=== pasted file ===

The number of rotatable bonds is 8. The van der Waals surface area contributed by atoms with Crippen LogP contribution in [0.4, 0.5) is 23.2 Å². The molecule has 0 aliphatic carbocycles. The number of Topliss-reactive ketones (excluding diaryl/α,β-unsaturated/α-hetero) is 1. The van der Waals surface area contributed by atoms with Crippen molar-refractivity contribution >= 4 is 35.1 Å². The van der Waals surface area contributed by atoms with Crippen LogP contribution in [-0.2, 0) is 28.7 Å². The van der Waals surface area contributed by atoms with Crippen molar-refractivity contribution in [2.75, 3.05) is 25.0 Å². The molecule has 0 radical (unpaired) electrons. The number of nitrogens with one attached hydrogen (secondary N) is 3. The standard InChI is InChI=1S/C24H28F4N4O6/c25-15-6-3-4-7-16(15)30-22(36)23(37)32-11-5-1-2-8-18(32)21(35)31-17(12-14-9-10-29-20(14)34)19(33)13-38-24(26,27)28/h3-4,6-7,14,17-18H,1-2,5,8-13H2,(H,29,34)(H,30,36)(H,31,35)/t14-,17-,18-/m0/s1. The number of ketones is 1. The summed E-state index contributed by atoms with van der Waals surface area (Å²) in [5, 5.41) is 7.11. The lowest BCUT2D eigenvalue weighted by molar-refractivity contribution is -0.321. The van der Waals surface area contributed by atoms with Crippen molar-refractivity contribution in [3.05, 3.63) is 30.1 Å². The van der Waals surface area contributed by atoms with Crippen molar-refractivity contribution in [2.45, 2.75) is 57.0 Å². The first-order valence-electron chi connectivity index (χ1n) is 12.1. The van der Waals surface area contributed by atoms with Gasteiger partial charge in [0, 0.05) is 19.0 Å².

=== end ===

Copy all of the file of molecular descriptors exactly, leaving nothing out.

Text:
The number of rotatable bonds is 8. The van der Waals surface area contributed by atoms with Crippen LogP contribution in [0.4, 0.5) is 23.2 Å². The molecule has 0 aliphatic carbocycles. The number of Topliss-reactive ketones (excluding diaryl/α,β-unsaturated/α-hetero) is 1. The van der Waals surface area contributed by atoms with Crippen molar-refractivity contribution >= 4 is 35.1 Å². The van der Waals surface area contributed by atoms with Crippen LogP contribution in [-0.2, 0) is 28.7 Å². The van der Waals surface area contributed by atoms with Crippen molar-refractivity contribution in [2.75, 3.05) is 25.0 Å². The molecule has 0 radical (unpaired) electrons. The number of nitrogens with one attached hydrogen (secondary N) is 3. The standard InChI is InChI=1S/C24H28F4N4O6/c25-15-6-3-4-7-16(15)30-22(36)23(37)32-11-5-1-2-8-18(32)21(35)31-17(12-14-9-10-29-20(14)34)19(33)13-38-24(26,27)28/h3-4,6-7,14,17-18H,1-2,5,8-13H2,(H,29,34)(H,30,36)(H,31,35)/t14-,17-,18-/m0/s1. The number of ketones is 1. The summed E-state index contributed by atoms with van der Waals surface area (Å²) in [5, 5.41) is 7.11. The lowest BCUT2D eigenvalue weighted by molar-refractivity contribution is -0.321. The van der Waals surface area contributed by atoms with Crippen molar-refractivity contribution in [3.05, 3.63) is 30.1 Å². The van der Waals surface area contributed by atoms with Crippen molar-refractivity contribution in [2.45, 2.75) is 57.0 Å². The first-order valence-electron chi connectivity index (χ1n) is 12.1. The van der Waals surface area contributed by atoms with Gasteiger partial charge in [0, 0.05) is 19.0 Å².